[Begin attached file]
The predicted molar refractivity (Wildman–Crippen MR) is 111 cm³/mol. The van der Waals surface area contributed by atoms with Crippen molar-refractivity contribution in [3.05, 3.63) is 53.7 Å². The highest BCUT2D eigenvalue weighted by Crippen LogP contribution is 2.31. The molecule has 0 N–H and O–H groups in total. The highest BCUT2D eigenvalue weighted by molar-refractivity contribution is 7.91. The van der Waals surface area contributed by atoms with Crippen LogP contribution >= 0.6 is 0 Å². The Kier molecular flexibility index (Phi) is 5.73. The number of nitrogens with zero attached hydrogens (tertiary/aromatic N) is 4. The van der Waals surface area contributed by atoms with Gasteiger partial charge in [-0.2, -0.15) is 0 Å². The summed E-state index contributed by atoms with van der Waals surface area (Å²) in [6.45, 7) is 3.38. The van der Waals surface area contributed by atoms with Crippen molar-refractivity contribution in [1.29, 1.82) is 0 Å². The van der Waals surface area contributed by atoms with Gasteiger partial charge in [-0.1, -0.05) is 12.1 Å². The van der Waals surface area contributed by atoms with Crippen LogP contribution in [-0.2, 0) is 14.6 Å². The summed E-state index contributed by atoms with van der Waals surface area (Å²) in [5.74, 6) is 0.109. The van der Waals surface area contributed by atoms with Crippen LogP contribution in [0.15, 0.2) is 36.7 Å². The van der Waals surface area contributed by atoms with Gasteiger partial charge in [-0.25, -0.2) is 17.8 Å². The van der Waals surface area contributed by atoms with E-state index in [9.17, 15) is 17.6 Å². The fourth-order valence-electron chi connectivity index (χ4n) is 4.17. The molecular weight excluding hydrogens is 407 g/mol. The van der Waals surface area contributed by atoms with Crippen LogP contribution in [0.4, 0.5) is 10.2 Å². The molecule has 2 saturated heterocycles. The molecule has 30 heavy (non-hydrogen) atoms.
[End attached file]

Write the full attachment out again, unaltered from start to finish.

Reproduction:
The predicted molar refractivity (Wildman–Crippen MR) is 111 cm³/mol. The van der Waals surface area contributed by atoms with Crippen molar-refractivity contribution in [3.05, 3.63) is 53.7 Å². The highest BCUT2D eigenvalue weighted by Crippen LogP contribution is 2.31. The molecule has 0 N–H and O–H groups in total. The highest BCUT2D eigenvalue weighted by molar-refractivity contribution is 7.91. The van der Waals surface area contributed by atoms with Crippen LogP contribution >= 0.6 is 0 Å². The Kier molecular flexibility index (Phi) is 5.73. The number of nitrogens with zero attached hydrogens (tertiary/aromatic N) is 4. The van der Waals surface area contributed by atoms with Gasteiger partial charge in [-0.2, -0.15) is 0 Å². The summed E-state index contributed by atoms with van der Waals surface area (Å²) in [6.45, 7) is 3.38. The van der Waals surface area contributed by atoms with Crippen molar-refractivity contribution in [1.29, 1.82) is 0 Å². The van der Waals surface area contributed by atoms with Gasteiger partial charge in [-0.1, -0.05) is 12.1 Å². The van der Waals surface area contributed by atoms with Crippen LogP contribution in [-0.2, 0) is 14.6 Å². The summed E-state index contributed by atoms with van der Waals surface area (Å²) in [5.74, 6) is 0.109. The van der Waals surface area contributed by atoms with Crippen LogP contribution in [0.15, 0.2) is 36.7 Å². The van der Waals surface area contributed by atoms with Gasteiger partial charge in [-0.25, -0.2) is 17.8 Å². The van der Waals surface area contributed by atoms with E-state index in [9.17, 15) is 17.6 Å². The fourth-order valence-electron chi connectivity index (χ4n) is 4.17. The molecular weight excluding hydrogens is 407 g/mol. The van der Waals surface area contributed by atoms with Crippen LogP contribution in [0.4, 0.5) is 10.2 Å². The molecule has 2 saturated heterocycles. The molecule has 30 heavy (non-hydrogen) atoms.